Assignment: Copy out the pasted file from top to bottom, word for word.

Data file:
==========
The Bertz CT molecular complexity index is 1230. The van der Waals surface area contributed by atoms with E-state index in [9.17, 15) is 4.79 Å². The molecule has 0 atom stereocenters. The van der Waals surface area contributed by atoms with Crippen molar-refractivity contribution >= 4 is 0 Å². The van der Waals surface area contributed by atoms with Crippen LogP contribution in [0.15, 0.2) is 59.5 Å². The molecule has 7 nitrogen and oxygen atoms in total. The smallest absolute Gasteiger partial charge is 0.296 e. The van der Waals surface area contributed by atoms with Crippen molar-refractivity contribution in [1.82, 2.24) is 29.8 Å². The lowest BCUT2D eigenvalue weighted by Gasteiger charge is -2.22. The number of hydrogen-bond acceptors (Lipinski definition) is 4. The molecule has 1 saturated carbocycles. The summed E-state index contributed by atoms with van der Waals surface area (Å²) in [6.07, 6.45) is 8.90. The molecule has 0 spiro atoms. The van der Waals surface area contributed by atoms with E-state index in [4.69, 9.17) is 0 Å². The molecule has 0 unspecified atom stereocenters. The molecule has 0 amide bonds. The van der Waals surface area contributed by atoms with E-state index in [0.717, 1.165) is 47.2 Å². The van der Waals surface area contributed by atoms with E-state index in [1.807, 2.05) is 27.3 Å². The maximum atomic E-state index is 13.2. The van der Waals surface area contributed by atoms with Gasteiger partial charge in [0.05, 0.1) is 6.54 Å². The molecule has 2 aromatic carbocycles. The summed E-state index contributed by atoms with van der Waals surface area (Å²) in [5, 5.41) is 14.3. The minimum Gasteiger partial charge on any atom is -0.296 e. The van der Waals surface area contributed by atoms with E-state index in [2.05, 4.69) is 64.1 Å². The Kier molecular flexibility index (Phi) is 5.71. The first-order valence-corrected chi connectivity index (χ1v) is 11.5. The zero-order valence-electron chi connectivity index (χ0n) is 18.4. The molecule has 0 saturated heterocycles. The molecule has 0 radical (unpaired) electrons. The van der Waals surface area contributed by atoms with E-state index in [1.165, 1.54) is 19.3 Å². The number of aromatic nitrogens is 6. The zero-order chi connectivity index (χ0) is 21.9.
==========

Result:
The Bertz CT molecular complexity index is 1230. The van der Waals surface area contributed by atoms with E-state index in [9.17, 15) is 4.79 Å². The molecule has 0 atom stereocenters. The van der Waals surface area contributed by atoms with Crippen molar-refractivity contribution >= 4 is 0 Å². The van der Waals surface area contributed by atoms with Crippen LogP contribution in [0.15, 0.2) is 59.5 Å². The molecule has 7 nitrogen and oxygen atoms in total. The smallest absolute Gasteiger partial charge is 0.296 e. The van der Waals surface area contributed by atoms with Crippen molar-refractivity contribution in [1.82, 2.24) is 29.8 Å². The lowest BCUT2D eigenvalue weighted by Gasteiger charge is -2.22. The number of hydrogen-bond acceptors (Lipinski definition) is 4. The molecule has 1 saturated carbocycles. The summed E-state index contributed by atoms with van der Waals surface area (Å²) in [6.07, 6.45) is 8.90. The molecule has 0 spiro atoms. The van der Waals surface area contributed by atoms with E-state index in [4.69, 9.17) is 0 Å². The molecule has 0 unspecified atom stereocenters. The molecule has 0 amide bonds. The van der Waals surface area contributed by atoms with E-state index in [0.717, 1.165) is 47.2 Å². The van der Waals surface area contributed by atoms with E-state index in [1.807, 2.05) is 27.3 Å². The maximum atomic E-state index is 13.2. The van der Waals surface area contributed by atoms with Gasteiger partial charge in [0.05, 0.1) is 6.54 Å². The molecule has 2 aromatic carbocycles. The summed E-state index contributed by atoms with van der Waals surface area (Å²) in [5, 5.41) is 14.3. The minimum Gasteiger partial charge on any atom is -0.296 e. The van der Waals surface area contributed by atoms with E-state index in [2.05, 4.69) is 64.1 Å². The Kier molecular flexibility index (Phi) is 5.71. The first-order valence-corrected chi connectivity index (χ1v) is 11.5. The zero-order valence-electron chi connectivity index (χ0n) is 18.4. The molecule has 0 saturated heterocycles. The molecule has 0 radical (unpaired) electrons. The van der Waals surface area contributed by atoms with E-state index in [1.165, 1.54) is 19.3 Å². The number of aromatic nitrogens is 6. The zero-order chi connectivity index (χ0) is 21.9.